Popular Science Monthly/Volume 5/June 1874/Literary Notices

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The Land of the White Elephant. Sights and Scenes in Southern Asia. A Personal Narrative of Travel and Adventure in Farther India, embracing the Countries of Burma, Siam, Cambodia, and Cochin-China (1871, '72). By Frank Vincent, Jr. 316 pp. Price, $3.50. Harper & Brothers, New York.

The perversity by which language becomes turned to the conveyance of false ideas seems to be as universal as it is inveterate: near home, the June magazines are published in May, and journals are issued once a quarter, while in Farther India the white elephant is as "black as a coal," and of half a dozen other colors. Human nature secretes the same incongruities wherever we find it. Frank Vincent has written, and the Harpers have published, a beautifully illustrated and most readable book about the people, the products, the cities, and the temples, of a vast tract of Indian country, known as the "Land of the White Elephant." In the course of his three years' journey round the world, the author of this volume spent eleven months in the "marvelously-beautiful countries," and amid the "strange people and stranger customs" of Farther India—a country of one million square miles and twenty-five million inhabitants, with a productive soil and extended commerce. After visiting every thing of interest in Lower Burma, the writer made an excursion up the great Irrawaddy River to Mandalay, in Upper Burma, or Ava—a distance of seven hundred miles. Mandalay, the capital, is a new city. It began to be built in 1855, and in 1867 the king and court adopted it as the royal residence, while it now has a population of one million. Let Chicago hide its diminished head in presence of the enterprise of these heathen. "The city proper is a square—a mile on each side—and is surrounded by a lofty and very thick wall of loose brick (unplastered) with a notched parapet, and having a broad and deep moat filled with clear water. There are three gates on each side, and macadamized streets about a hundred feet in width, leading from them, intersect the city at right angles; then, between these are small and irregular streets and by-paths. Along the sides of the larger avenues there run channels for carrying water (which is brought from the river in a canal fifteen miles long) throughout the city. Each gate-way is surmounted by a lofty, pyramidal-shaped wooden tower with the customary terraced roof, and, at irregular intervals, there are turrets, raised a little higher than the wall, and surmounted by small wooden pavilions of the same model as those over the great gates. We crossed the moat on a massive wooden bridge, and passed through one of the western gate-ways—the only one through which corpses are allowed to be taken from the city, as my guide observed. The gates are of enormous height and thickness, and are built of teak beams, fastened together with huge iron bolts." The author says, "I determined to make this trip, to pay my respects to his majesty the king." Accordingly, on his arrival in the city, through the favor of a Chinese resident who enjoyed the friendship of his majesty, he was granted an audience. The king seems to have taken a fancy to him, and offered him good business facilities and as many Burmese wives as he wanted, if he would stay and help him; but the virtuous young man said he would see his folks about it before deciding.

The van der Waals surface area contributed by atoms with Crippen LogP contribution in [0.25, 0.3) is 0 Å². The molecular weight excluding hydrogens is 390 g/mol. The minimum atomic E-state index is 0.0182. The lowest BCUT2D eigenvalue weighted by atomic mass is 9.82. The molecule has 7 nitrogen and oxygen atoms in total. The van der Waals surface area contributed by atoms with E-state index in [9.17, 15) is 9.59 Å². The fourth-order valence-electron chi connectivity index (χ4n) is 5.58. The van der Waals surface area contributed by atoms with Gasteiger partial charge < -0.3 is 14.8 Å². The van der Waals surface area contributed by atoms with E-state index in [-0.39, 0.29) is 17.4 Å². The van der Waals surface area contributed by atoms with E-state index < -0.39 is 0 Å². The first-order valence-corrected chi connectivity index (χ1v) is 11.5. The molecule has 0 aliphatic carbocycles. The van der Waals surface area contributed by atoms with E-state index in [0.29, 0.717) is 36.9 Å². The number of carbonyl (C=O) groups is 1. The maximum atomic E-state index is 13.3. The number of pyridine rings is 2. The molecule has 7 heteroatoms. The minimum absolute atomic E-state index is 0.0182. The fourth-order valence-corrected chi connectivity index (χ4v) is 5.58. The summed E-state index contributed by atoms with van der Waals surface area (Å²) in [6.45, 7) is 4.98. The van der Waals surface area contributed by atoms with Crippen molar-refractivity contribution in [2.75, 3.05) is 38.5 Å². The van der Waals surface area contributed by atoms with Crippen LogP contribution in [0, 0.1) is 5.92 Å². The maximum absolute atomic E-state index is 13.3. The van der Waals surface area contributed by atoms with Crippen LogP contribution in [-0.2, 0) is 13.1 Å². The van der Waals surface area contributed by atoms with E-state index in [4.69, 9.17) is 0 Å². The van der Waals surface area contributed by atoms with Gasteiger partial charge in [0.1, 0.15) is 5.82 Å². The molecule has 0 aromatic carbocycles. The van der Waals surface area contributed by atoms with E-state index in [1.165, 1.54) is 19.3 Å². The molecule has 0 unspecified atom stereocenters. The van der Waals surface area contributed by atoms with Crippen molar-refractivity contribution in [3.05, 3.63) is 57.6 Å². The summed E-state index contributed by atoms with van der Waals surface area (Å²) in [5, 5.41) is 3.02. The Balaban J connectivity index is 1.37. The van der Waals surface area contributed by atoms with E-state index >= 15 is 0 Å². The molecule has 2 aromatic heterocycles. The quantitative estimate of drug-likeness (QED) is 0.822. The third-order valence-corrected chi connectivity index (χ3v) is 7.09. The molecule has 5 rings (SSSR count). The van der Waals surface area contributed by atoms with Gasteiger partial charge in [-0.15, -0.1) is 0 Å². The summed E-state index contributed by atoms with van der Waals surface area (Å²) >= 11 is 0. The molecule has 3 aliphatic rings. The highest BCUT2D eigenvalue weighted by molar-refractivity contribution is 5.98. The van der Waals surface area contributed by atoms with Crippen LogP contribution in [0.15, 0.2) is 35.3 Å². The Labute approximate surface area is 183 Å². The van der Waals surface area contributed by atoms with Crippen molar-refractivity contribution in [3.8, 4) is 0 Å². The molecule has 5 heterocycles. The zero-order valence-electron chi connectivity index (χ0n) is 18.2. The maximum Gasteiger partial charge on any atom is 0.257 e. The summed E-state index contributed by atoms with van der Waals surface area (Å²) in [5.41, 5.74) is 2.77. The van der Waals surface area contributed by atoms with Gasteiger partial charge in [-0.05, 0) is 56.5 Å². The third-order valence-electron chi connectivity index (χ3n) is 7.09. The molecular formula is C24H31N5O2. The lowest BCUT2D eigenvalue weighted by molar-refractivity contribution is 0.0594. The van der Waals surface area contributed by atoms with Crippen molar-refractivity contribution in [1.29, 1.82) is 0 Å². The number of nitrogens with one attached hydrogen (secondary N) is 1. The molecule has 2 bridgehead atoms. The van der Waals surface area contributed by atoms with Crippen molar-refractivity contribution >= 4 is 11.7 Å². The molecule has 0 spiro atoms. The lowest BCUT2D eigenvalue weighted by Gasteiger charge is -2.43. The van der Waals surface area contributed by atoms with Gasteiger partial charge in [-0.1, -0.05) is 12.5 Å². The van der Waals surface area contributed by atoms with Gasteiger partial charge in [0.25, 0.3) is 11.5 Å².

Inspired by his elephant-hunting curiosity, Mr. Vincent afterward visited the King of Siam at Bangkok, and discourses upon the condition of his elephants and the philosophy of the subject as follows:

"The first animal whose stable we entered was quite small, and possessed few of the peculiar characteristics of a 'dark-cream albino,' excepting perhaps the eyes. The keeper fed him with bananas, and caused him to make a salaam (a profound salutation or bow) by raising his proboscis to his forehead for a moment and then gracefully lowering it to the ground. In another shed we saw a larger and also whiter elephant, its body having the peculiar flesh-colored appearance termed 'white.' Here there was, besides, a white monkey—'white animals are the favorite abodes of transmigrating souls'—kept to ward off bad spirits, as the attendant informed us.

"Sir John Bowring—and he is about the only person who has written at length on this subject—in a very interesting 'chapter on-elephants,' tells us that the Buddhists have a special reverence for white quadrupeds; that he has himself seen a white monkey honored with special attention. Also, that white elephants have been the cause of many a war, and their possession more an object of envy than the conquest of territory or the transitory glories of the battlefield. In the money-market the white elephant is almost beyond price. Ten thousand sovereigns (fifty thousand dollars) would hardly represent its pecuniary value; a hair from its tail is worth a Jew's ransom. 'It was my good fortune,' he says, 'to present (in 1855) to the first king of Siam (the Siamese have two kings exercising supreme authority) presents with which I had been charged by my royal mistress. I received many presents in return; but the monarch placed in my hand a golden box, locked with a golden key, and he informed me the box contained a gift far more valuable than all the rest, and that was a few hairs of the white elephant. And, perhaps, it may be well to state why the elephant is so specially reverenced.